U.S. Markets closed

Help! I'm Marrying Into $166K of Student Loan Debt

Christine DiGangi

Couples may find that one of the most challenging adjustments when forming a life together is combining their finances. In many ways, it’s great to join financial forces by increasing household income, sharing costs and having someone to work with as you pursue savings, retirement and spending goals. It can also be a total nightmare. Sometimes, taking someone “for richer or for poorer” means marrying into buckets of debt, which is a lot less romantic than the vows suggest.

After finding out his girlfriend has six figures of student loan debt, a lovestruck (and terrified) young man posted about his frustrations on Reddit: How does a mountain of debt stack up against love?

As the man explains in his post, he worked hard to tackle his own education debt, which now amounts to $5,300. He makes good money and has significant savings — the result of what he says were three years of disciplined spending so he could work toward financial independence.

The girlfriend of five years (whom he wants to marry) graduated with $120,000 in student loan debt, which has now reached a balance of $166,000. Together, they make about $140,000 a year, but in addition to her loans, he has a few thousand dollars left to pay from financing his education, and he also has a car loan.

When Debt Is a Deal-Breaker

Yes, the couple has a lot of debt, most of which is hers, but it doesn’t have to be a relationship-ender. There are a few things this guy should consider before abandoning love in the name of financial solvency:

If the couple can agree on financial priorities and behaviors, there’s a good chance they can work through her student loan debt without shredding their relationship to pieces over debt disagreements. If she’s not willing to make sacrifices to tackle her debt or doesn’t want to talk about money at all, he may want to think seriously about what he wants in a partner. Finances cause a lot of tension in relationships, which can worsen if spouses are constantly butting heads over how to handle money.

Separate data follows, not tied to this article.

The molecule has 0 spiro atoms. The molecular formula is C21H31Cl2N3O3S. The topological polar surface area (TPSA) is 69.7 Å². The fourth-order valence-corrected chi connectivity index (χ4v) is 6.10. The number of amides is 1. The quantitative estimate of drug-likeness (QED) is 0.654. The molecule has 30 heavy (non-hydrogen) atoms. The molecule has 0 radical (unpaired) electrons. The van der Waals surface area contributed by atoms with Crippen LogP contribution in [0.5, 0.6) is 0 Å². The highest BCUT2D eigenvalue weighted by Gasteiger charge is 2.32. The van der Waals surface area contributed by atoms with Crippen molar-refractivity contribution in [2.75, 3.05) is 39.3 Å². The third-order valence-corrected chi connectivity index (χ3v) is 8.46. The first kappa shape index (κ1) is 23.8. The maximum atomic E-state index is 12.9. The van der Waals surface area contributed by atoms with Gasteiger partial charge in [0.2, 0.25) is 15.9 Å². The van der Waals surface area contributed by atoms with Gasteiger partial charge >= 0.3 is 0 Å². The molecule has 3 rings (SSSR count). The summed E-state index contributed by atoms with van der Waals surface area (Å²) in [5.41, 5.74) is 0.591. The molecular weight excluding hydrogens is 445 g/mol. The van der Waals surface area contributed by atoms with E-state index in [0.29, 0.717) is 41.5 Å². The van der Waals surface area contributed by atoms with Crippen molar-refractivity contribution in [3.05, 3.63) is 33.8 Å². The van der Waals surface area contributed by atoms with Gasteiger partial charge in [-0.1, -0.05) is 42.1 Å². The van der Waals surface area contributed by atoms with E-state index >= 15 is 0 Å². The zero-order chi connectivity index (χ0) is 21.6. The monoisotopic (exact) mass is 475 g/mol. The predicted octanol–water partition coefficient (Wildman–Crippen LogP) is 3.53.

Assuming he thinks they can work together to pay down the debt, he’ll want to strategize immediately. Can she refinance or consolidate her debt? How much can they afford to increase payments each month? What areas of their budget can they slash to make even higher payments? It’s motivating to do the math and see how much money you can save long-term by increasing monthly payments, which can make short-term sacrifices much more palatable.

It’s also crucial for this man and his girlfriend to check their credit profiles (you can get your credit data and two credit scores for free through Credit.com). Good credit makes approval for refinancing and consolidation more likely, and anyone looking to save money on a variety of financial products will want to apply with the best credit score they can muster. For instance, poor credit can double your car insurance rates in some states, and poor credit can also make it difficult to get an apartment. The good news: Making student loan payments on time is a great credit-builder, so as long as they stay organized and meet their debt obligations, the loans can have a positive impact on their credit profile.

More from Credit.com